This St. Patrick’s Day Tradition Has Consumers Worried About Source Water Quality

As St. Patrick’s Day is celebrated across the country, cities like Tampa Bay and Chicago are preparing to dye local source waterbodies a festive green. And that leads many consumers to wonder if this flashy tradition is damaging our source water.

“Usually when our local waterways turn a fluorescent green, it’s time to worry about toxic chemical spills and three-eyed fish,” as Grist reported. “Dyeing the river green for St. Patrick’s Day has been a time-honored ritual in Chicago since 1962 and in Tampa since 2012, as well as in a few other centers of Irish pride around the country. To pull it off, ‘they’ (aka city managers and public works gurus) typically use orange powder dyes that turn bright green once they hit the water, then break down in a matter of hours.”

While the tradition might be alarming, it appears to be benign as far as its environmental impact. Officials in Chicago refuse to publicly disclose the components of their dye but have claimed it is environmentally friendly and made of vegetables. Tampa officials have claimed that the commercial dye it uses meets U.S. EPA standards under the Clean Water Act.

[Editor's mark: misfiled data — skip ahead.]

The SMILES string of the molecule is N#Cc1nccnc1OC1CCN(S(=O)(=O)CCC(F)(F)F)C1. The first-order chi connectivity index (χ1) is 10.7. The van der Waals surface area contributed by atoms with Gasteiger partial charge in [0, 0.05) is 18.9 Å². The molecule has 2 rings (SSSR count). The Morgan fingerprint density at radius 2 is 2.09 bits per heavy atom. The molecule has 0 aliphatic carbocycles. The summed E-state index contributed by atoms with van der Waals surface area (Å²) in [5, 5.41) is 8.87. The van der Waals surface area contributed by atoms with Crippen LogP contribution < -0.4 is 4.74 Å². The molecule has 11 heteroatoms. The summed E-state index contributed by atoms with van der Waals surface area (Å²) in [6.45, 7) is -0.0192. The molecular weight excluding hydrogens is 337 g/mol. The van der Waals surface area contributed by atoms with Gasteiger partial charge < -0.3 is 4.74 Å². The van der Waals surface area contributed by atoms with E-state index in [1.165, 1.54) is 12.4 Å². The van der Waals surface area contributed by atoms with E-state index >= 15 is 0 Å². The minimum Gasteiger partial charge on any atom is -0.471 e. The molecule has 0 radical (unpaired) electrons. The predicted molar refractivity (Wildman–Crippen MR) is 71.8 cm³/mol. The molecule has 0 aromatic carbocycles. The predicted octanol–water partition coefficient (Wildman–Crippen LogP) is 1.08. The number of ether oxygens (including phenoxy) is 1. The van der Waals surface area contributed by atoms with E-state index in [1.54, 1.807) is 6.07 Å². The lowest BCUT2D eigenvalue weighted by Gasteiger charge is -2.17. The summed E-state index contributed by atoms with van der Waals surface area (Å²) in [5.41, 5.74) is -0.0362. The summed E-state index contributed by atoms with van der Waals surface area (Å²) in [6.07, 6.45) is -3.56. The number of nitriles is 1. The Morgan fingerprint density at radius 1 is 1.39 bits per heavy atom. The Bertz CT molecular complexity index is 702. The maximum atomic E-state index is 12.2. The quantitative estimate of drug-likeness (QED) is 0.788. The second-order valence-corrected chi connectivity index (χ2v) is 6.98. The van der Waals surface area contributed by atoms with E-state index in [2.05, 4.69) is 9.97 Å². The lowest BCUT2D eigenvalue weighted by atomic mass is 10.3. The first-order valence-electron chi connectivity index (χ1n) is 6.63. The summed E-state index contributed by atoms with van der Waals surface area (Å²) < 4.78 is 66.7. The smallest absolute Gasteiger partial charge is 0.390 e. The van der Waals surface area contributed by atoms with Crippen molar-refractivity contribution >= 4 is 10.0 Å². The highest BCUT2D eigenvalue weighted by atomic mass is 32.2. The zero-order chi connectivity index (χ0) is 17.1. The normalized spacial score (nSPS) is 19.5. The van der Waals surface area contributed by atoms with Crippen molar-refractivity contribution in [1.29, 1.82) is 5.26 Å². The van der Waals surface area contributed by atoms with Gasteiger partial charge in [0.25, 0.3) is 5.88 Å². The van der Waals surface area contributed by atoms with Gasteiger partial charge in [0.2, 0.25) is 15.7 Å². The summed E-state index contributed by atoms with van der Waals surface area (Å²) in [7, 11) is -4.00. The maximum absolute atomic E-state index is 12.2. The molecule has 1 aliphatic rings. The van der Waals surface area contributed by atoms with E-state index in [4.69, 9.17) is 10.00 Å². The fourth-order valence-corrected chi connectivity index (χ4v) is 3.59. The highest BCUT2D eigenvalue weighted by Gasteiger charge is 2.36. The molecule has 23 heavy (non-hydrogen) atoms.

green river in chicago
green river in chicago

“Local environmental groups don’t exactly embrace this tradition, but they don’t pooh-pooh it either; they remind us that we should be worried about bigger threats to our rivers, like sewage, chemical spills, runoff from fertilizers and pesticides, trash, even dog poop,” per Grist. “Interestingly enough, the bright tints at work in these festive celebrations — called tracer dyes — are often called upon to detect and protect the health of our waterways, not muck them up.”

Still, harmless as it may be, the tradition of dyeing our source water a neon green on St. Patrick’s Day may reinforce negative perceptions about these natural resources being at our disposal for entertainment and levity. 

“Regardless of whether the green dye is harmless … it’s time to rethink how the Chicago River is being treated,” as a letter to the editor in the Chicago Sun-Times put it. “Let’s resolve to work together … to create a new St. Patrick’s Day tradition, one that honors both the Chicago River and the proud Irish heritage of many of the Chicagoans who helped build our city.”

This year, it may be time to rethink what St. Patrick’s Day really means for us and our water.

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